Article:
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Wednesday, July 29, 2015

"Inside Out", blue is the colour

Inside Out

It's very easy to get carried away with 'Inside Out'. Visually fascinating as always, inventive, pretty entertaining and, finally, a riskier, braver move by embracing a serious issue ('Up' was "there" too, but only for the first 10 minutes): an insight on emotions and growing up through the mind of a child. Anyone who knows me (or reads the Blog) is aware how reluctant I am in what regards to animation. The visual richness and ability to explore/add new effects and techniques is pretty amazing but, imo, it's killing storylines, plot developments and acting. 'Inside Out', I'm keen to say, proves I can be mistaken.

Riley is a very happy 11-year-old kid from Minnesota with loving parents and a passion for hockey. But things are about to change drastically as the family has to move to San Francisco. It's a 360º degrees turn for little Riley and her emotions are going to explode. And that's exactly what are we going to see, as her emotions are the real protagonists of the movie, which try to guide her on every step of the way: Joy, Sadness, Fear, Anger and Disgust. The quintet live in Headquarters, the control room located inside Riley's mind. Until the arrival to San Francisco, Joy has been clearly the leading emotion, but the struggle of change creates a serious unrest on the kid. A new city, a new place, a new school. The five emotions (excellent work of the voices, by the way) are dealing with a completely different scenario, where tension and turmoil appear. Sadness (the best character hands down, impossible not to love her) in particular keeps getting in the way, mucking things up, transforming pleasant memories into melancholic, sad ones. Things get even worse when Joy and Sadness accidentally get swept away into the far reaches of Riley's brain, a visually stunning, gorgeous landscape of the mind, where beyond the control room are several islands representing Riley's personality.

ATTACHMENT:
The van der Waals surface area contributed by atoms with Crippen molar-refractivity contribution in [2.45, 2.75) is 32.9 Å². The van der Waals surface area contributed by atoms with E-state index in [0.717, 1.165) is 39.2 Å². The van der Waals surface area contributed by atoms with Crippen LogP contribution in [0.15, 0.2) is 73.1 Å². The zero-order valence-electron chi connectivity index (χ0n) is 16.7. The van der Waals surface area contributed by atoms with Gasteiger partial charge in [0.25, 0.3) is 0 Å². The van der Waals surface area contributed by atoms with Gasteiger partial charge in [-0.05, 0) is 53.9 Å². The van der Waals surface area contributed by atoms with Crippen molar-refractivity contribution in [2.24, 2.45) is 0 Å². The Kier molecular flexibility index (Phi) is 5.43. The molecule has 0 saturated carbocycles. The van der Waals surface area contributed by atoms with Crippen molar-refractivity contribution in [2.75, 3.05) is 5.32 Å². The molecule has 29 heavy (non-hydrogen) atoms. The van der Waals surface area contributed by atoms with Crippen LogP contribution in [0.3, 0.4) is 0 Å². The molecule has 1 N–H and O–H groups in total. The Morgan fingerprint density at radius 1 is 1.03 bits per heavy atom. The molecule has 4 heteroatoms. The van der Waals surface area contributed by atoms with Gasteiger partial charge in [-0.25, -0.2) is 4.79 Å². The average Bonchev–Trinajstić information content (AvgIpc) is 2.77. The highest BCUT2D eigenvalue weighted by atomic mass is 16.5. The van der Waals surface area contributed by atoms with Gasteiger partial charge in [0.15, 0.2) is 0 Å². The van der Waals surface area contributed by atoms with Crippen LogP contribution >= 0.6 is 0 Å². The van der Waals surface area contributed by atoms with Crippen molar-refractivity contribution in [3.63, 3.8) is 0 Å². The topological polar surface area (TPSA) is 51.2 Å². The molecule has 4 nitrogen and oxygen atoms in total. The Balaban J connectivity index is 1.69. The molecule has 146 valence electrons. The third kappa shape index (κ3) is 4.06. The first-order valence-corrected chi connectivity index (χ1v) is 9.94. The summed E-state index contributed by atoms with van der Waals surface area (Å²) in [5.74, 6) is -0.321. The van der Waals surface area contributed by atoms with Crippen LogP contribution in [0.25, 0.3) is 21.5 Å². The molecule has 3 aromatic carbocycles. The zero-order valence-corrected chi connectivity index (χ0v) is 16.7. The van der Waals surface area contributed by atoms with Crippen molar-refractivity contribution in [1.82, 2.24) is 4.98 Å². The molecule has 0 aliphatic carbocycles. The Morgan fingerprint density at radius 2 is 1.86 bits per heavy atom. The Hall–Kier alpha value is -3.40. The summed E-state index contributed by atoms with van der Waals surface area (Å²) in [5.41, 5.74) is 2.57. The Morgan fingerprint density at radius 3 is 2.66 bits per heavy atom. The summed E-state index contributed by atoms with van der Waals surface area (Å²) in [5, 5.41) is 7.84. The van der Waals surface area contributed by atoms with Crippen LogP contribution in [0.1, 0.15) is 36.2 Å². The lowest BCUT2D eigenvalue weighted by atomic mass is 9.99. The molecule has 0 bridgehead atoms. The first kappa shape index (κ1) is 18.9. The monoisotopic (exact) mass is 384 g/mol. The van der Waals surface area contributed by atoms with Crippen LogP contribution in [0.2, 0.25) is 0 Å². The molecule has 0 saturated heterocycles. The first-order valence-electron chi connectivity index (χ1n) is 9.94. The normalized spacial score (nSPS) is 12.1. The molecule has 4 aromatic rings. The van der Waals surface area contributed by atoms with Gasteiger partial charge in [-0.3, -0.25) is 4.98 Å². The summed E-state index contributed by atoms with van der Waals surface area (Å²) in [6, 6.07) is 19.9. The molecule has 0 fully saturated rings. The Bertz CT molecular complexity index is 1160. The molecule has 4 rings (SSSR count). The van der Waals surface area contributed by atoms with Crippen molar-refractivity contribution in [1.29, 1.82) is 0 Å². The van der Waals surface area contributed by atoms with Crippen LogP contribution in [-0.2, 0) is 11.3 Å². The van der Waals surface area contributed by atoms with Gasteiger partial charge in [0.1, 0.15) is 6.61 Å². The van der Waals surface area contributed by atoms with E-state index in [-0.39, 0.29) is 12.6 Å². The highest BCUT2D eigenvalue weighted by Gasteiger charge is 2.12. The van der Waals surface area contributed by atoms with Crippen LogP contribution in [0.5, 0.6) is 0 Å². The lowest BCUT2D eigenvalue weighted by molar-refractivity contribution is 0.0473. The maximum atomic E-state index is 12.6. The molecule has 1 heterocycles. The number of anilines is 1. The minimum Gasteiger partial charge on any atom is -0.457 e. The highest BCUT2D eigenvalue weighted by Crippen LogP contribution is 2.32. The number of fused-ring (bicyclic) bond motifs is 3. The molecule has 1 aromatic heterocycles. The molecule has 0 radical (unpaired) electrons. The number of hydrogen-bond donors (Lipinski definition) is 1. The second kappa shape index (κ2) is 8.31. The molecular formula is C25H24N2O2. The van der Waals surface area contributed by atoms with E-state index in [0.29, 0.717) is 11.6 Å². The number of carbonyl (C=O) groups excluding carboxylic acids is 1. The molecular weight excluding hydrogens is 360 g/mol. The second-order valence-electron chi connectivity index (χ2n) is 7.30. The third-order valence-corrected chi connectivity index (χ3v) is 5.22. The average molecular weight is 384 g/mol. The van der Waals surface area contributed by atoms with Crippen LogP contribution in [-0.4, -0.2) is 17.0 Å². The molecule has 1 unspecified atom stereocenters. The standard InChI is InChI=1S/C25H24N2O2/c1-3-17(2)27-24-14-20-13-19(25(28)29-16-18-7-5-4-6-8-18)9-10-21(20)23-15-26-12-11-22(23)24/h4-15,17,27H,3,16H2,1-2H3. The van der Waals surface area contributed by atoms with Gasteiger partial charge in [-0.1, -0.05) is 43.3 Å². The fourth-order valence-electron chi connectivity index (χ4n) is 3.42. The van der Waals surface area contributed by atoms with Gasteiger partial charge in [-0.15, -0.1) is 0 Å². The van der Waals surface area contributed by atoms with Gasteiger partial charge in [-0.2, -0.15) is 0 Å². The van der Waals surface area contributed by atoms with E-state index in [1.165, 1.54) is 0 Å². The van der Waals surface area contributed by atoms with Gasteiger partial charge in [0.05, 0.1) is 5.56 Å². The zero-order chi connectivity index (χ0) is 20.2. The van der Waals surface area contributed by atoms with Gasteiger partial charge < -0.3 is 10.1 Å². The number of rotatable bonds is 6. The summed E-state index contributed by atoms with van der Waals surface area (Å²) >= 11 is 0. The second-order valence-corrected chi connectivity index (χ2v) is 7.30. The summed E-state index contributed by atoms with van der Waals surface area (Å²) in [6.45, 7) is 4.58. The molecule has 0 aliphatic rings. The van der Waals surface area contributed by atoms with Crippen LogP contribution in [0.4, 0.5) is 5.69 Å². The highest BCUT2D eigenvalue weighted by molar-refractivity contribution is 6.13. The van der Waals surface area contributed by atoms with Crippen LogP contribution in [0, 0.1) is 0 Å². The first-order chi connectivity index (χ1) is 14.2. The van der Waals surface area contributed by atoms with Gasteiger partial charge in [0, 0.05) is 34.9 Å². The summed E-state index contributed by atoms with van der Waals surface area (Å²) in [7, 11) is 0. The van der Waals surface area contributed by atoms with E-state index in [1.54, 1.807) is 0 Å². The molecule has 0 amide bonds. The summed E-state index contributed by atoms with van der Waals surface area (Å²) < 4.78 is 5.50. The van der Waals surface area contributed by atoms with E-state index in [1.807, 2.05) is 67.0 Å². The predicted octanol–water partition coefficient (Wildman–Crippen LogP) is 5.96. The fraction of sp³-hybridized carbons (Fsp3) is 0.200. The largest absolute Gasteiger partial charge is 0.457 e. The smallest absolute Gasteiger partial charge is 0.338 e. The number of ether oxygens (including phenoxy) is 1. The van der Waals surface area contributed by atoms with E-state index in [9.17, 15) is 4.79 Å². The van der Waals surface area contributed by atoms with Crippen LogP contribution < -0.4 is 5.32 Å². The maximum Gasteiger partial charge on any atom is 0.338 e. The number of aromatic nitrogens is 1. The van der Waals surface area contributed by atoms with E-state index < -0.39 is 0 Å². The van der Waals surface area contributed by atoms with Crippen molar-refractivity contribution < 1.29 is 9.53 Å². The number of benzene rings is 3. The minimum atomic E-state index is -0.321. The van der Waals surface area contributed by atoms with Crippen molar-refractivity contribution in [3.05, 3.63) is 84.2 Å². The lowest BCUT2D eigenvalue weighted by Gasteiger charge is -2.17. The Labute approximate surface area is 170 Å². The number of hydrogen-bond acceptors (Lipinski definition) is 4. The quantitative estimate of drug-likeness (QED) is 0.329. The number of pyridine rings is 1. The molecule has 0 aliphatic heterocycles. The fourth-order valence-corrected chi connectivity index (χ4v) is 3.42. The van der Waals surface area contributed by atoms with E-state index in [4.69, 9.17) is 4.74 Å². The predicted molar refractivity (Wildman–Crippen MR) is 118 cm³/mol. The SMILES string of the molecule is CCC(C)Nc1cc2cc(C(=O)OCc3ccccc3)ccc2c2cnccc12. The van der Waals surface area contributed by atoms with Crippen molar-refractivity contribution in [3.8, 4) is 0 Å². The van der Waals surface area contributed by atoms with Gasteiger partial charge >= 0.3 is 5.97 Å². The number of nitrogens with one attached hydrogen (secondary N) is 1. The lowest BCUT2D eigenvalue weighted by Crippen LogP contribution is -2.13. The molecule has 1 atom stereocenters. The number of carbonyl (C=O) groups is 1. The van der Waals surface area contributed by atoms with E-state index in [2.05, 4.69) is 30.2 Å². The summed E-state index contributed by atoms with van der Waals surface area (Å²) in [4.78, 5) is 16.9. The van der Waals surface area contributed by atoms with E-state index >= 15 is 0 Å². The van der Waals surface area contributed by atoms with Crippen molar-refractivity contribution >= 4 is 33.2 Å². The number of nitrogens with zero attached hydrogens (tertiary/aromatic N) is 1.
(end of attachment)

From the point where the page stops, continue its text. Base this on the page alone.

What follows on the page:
'Inside Out' then would turn into a more traditional adventure movie for kids, with Joy and Sadness trying to get back into Headquarters... if there wasn't for the fact the two emotions are moving throughout extremely sensible mind areas like Riley's subconscious, and because is a race against time: Riley's crisis are destroying her emotional landscape. There's a slight moment the word depression came to my mind while watching the movie and, although I would say Disney wins and the plot drags slightly from what it could have been, entering a more conventional, funnier "action" ground, far for the complexity it was promising, I can't complain really. The overall feeling is that Pixar wanted to target adults for almost its entirety this time, without forgetting children. Kudos for that.    

Because 'Inside Out' is a wonderful attempt to portray what's going on inside the head of a kid. The moments where we see the adults' head are as funny as revealing (wish there would have been more scenes), as behind the laughs and charming moments there's a rare depth that has to be celebrated. There's a commanding emotion inside all of us, guess formed by the years and experiences we have to face. Young Riley shifts from a life dominated by Joy into something else, with multiple and, many times, conflicting simultaneous emotions, where other colours aside from the bright yellow of Joy might be needed. Isn't that what growing up is about? Acknowledging life is complex? Learning than life has many contradictions, turnbacks and deceptions but it's still an exciting and worthy ride? It's a great lesson to be learnt, for children and adults as well.

SCORE: 8/10

Friday, July 24, 2015

The Bloodbuzzed Jukebox Week 63